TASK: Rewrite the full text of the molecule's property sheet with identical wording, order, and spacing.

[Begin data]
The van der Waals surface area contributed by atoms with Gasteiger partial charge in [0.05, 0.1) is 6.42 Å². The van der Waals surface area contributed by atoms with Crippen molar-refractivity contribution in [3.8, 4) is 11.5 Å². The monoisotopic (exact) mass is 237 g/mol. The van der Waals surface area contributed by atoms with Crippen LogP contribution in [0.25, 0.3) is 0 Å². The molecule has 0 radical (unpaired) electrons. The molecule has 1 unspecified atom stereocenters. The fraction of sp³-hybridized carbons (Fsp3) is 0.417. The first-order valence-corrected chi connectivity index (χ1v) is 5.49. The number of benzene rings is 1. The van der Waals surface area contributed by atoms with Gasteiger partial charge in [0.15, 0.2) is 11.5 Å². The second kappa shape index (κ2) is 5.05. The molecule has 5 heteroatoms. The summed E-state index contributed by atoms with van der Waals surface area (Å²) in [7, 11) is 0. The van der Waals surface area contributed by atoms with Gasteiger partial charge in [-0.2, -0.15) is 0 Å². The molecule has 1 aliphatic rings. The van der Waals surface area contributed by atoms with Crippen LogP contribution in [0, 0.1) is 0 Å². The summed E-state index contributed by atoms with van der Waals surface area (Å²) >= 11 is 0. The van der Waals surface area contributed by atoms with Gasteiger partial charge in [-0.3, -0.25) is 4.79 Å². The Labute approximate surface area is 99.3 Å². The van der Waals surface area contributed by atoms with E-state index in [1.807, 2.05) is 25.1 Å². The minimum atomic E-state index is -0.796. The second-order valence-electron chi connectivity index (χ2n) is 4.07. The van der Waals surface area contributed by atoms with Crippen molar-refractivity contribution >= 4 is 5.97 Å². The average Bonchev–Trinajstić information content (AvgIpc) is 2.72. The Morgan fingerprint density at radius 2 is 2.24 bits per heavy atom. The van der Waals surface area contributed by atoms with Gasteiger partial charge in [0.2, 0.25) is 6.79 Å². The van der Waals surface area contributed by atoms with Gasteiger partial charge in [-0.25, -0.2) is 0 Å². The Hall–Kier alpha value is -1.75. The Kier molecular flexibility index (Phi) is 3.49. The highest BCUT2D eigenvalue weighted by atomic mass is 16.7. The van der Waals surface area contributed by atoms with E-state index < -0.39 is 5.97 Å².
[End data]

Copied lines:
The van der Waals surface area contributed by atoms with Gasteiger partial charge in [0.05, 0.1) is 6.42 Å². The van der Waals surface area contributed by atoms with Crippen molar-refractivity contribution in [3.8, 4) is 11.5 Å². The monoisotopic (exact) mass is 237 g/mol. The van der Waals surface area contributed by atoms with Crippen LogP contribution in [0.25, 0.3) is 0 Å². The molecule has 0 radical (unpaired) electrons. The molecule has 1 unspecified atom stereocenters. The fraction of sp³-hybridized carbons (Fsp3) is 0.417. The first-order valence-corrected chi connectivity index (χ1v) is 5.49. The number of benzene rings is 1. The van der Waals surface area contributed by atoms with Gasteiger partial charge in [0.15, 0.2) is 11.5 Å². The second kappa shape index (κ2) is 5.05. The molecule has 5 heteroatoms. The summed E-state index contributed by atoms with van der Waals surface area (Å²) in [7, 11) is 0. The van der Waals surface area contributed by atoms with Gasteiger partial charge in [-0.2, -0.15) is 0 Å². The molecule has 1 aliphatic rings. The van der Waals surface area contributed by atoms with Crippen LogP contribution in [0, 0.1) is 0 Å². The summed E-state index contributed by atoms with van der Waals surface area (Å²) >= 11 is 0. The van der Waals surface area contributed by atoms with Gasteiger partial charge in [-0.3, -0.25) is 4.79 Å². The Labute approximate surface area is 99.3 Å². The van der Waals surface area contributed by atoms with E-state index in [1.807, 2.05) is 25.1 Å². The minimum atomic E-state index is -0.796. The second-order valence-electron chi connectivity index (χ2n) is 4.07. The van der Waals surface area contributed by atoms with Crippen molar-refractivity contribution >= 4 is 5.97 Å². The average Bonchev–Trinajstić information content (AvgIpc) is 2.72. The Morgan fingerprint density at radius 2 is 2.24 bits per heavy atom. The van der Waals surface area contributed by atoms with Gasteiger partial charge in [0.2, 0.25) is 6.79 Å². The van der Waals surface area contributed by atoms with Gasteiger partial charge in [-0.25, -0.2) is 0 Å². The Hall–Kier alpha value is -1.75. The Kier molecular flexibility index (Phi) is 3.49. The highest BCUT2D eigenvalue weighted by atomic mass is 16.7. The van der Waals surface area contributed by atoms with E-state index < -0.39 is 5.97 Å².